key projects. As part of DRI Round 5, each REDC region may receive up to two awards
for a total of $20 million awarded per region. REDCs will decide whether to nominate
two $10 million awardees or one $20 million awardee for transformative and catalytic
downtown redevelopment projects upon review of the submitted applications. As is the
case with past DRI rounds, each selected community will develop a strategic plan that
articulates a vision for the revitalization of its downtown and identifies a list of signature
projects that have the potential to transform the downtown. DRI funds will then be
awarded for selected projects that have the greatest potential to jumpstart revitalization
and realize the community's vision for the downtown.

The application will be submitted by Sept. 15. Keep your fingers crossed!
2021 Roe Jan Ramble Canceled

Due to rising COVID-19 infection rates, the 2021 Roe Ran Ramble Bike Tour, previously scheduled for September 18, has been canceled.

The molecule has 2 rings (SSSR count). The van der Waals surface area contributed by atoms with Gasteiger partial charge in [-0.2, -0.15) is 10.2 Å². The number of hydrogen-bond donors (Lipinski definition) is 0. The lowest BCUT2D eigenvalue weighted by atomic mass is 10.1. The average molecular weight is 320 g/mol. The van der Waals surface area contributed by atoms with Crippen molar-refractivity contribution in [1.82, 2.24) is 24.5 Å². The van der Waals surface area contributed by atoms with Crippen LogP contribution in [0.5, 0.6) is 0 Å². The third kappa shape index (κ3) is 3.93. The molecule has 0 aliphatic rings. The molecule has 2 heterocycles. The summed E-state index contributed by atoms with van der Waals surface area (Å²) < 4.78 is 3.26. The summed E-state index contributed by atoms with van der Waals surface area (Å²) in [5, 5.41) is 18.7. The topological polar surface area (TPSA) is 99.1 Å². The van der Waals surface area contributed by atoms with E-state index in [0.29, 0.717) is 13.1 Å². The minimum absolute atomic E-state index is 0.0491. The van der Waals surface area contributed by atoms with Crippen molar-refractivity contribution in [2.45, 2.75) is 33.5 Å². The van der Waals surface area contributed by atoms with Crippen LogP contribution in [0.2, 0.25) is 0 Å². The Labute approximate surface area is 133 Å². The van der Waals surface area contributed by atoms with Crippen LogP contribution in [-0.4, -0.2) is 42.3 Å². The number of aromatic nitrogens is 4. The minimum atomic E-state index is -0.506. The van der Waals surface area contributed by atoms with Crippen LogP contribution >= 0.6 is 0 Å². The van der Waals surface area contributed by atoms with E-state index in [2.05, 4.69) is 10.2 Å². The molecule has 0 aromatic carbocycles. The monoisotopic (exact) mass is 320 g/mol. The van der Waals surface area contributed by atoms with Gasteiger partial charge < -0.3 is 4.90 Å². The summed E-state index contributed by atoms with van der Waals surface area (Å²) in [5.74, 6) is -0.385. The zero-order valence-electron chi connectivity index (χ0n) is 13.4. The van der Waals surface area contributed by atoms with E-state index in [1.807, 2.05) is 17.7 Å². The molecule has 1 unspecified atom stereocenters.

For more information and to be notified about future events, email roejanramble@gmail.com or visit the website www.roejanramble.org 
Summer Camp a Huge Success!

In the Spring of 2021, the Town Board had plenty of concerns about whether the Summer Camp program could be run safely and successfully. But as of August 13, the last day of the 2021 season, a jubilant Director Bryan Van Tassel reported that there had been no COVID-19 cases for the entire six weeks of the town-sponsored program. At their August meeting, the Town Board recognized Director Bryan Van Tassel and Assistant Director Hollie Van Tassel for their very hard work and successful camp season.